The remains of the Rawak Vihâra described in the preceding pages enable us better than any other ruins as yet explored in this region to realize what the plan and decorative aspect must have been of large Buddhist shrines in ancient Khotan. The affinity which the Rawak reliefs show in style and most details of execution with the Graeco-Buddhist sculptures of Gandhara is far closer than that we have had occasion to observe in the plastic remains brought to light elsewhere. These considerations make it all the more important to determine the period, if only within approximate limits, to which the ruined Vihara belongs. The fact of
the Rawak sculptures approaching their Gandhara models much nearer than those of DandanUiliq or Endere, and the total absence among them of any of those images with multiple limbs, &c., which characterize the later Pantheon of Northern Mahayana Buddhism, may at once be accepted as a proof that they are older. But beyond this it would scarcely be safe to draw any further chronological conclusion from the evidence of the artistic remains themselves, seeing how scanty our data are for the chronology of Graeco-Buddhist sculpture in Gandhara itself, and how little we know as yet of the historical development of its offshoot transplanted to Eastern Turkestan.
It is difficult to say whether the chronological task before us would have been facilitated
if the Rawak sculptures had been worked in stone or some other more lasting material instead of friable stucco. In that case we might have been able, perhaps, to trace with more ease successive stages in the local development of this art. But, on the `other hand, we could not have assumed as safely as we can in the case of the plaster reliefs that the whole of this wealth of sculptural work must belong to approximately the same period. Large statues in friable clay could not have lasted for many decades, and whatever repairs or restorations became necessary may reasonably be assumed to have been effected in accordance with the style prevailing at the time. Thus a certain uniformity in the sculptural decoration was likely to be maintained even if individual images or groups were put up at different periods.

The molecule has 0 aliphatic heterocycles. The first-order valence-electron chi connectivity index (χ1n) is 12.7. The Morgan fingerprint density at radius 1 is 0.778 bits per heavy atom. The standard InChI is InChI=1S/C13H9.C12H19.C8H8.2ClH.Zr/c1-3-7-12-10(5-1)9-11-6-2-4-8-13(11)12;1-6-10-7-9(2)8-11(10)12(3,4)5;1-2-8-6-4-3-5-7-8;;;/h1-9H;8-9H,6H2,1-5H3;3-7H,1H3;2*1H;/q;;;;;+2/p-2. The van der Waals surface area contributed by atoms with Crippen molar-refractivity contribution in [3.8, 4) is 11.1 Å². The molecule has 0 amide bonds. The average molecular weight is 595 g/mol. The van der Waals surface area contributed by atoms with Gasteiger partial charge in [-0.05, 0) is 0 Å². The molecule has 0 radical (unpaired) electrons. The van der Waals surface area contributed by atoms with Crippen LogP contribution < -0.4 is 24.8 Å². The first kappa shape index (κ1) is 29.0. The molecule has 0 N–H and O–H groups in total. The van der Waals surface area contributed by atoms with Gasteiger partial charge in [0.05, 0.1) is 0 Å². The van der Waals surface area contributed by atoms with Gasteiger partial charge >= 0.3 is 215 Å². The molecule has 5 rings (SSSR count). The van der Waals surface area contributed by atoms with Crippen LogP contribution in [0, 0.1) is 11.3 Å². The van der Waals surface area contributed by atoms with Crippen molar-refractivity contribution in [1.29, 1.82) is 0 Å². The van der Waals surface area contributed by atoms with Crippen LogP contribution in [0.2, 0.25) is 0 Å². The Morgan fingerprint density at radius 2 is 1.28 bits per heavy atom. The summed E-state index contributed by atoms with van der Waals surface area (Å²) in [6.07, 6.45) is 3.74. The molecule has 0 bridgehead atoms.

No epigraphical finds of any kind were made in the course of my excavations, nor has any
discovery of manuscript materials ever been reported from this site. The moisture due to the vicinity of subsoil water, which, as we have seen, had caused the wooden framework of the statues, &c., to rot away completely, was not likely to have spared any manuscripts or similar votive deposits, whether of wood, leather, paper, or textile fabric. It was hence particularly fortunate that I was able to secure in situ numismatic evidence of distinct chronological interest. I have already mentioned how, in clearing the pedestals of the statues R. xi, xxviii, lxiv, the side-wall of the gate, and the mouldings at the foot of the Stûpa base, we came again and again upon Chinese copper coins bearing the legend wu-chu.
But still more conclusive evidence of the same kind was revealed when the base of what
I take to have been a small Stûpa, discovered near the inner south corner of the quadrangle (see Plate XL), came to be systematically cleared on April 17. On a platform 8 ft. square and I ft. high there rose a mass of brickwork thickly overlaid with plaster, measuring 6 ft. square and about 3 ft. high in its extant condition. The top was completely broken, and a little trench dug through from north to south showed that ` treasure-seekers ', probably at an early period, had been at work here. The top of the platform, as well as the lower portions of the sides of the base proper, had been revetted with timber, probably of Terek wood, which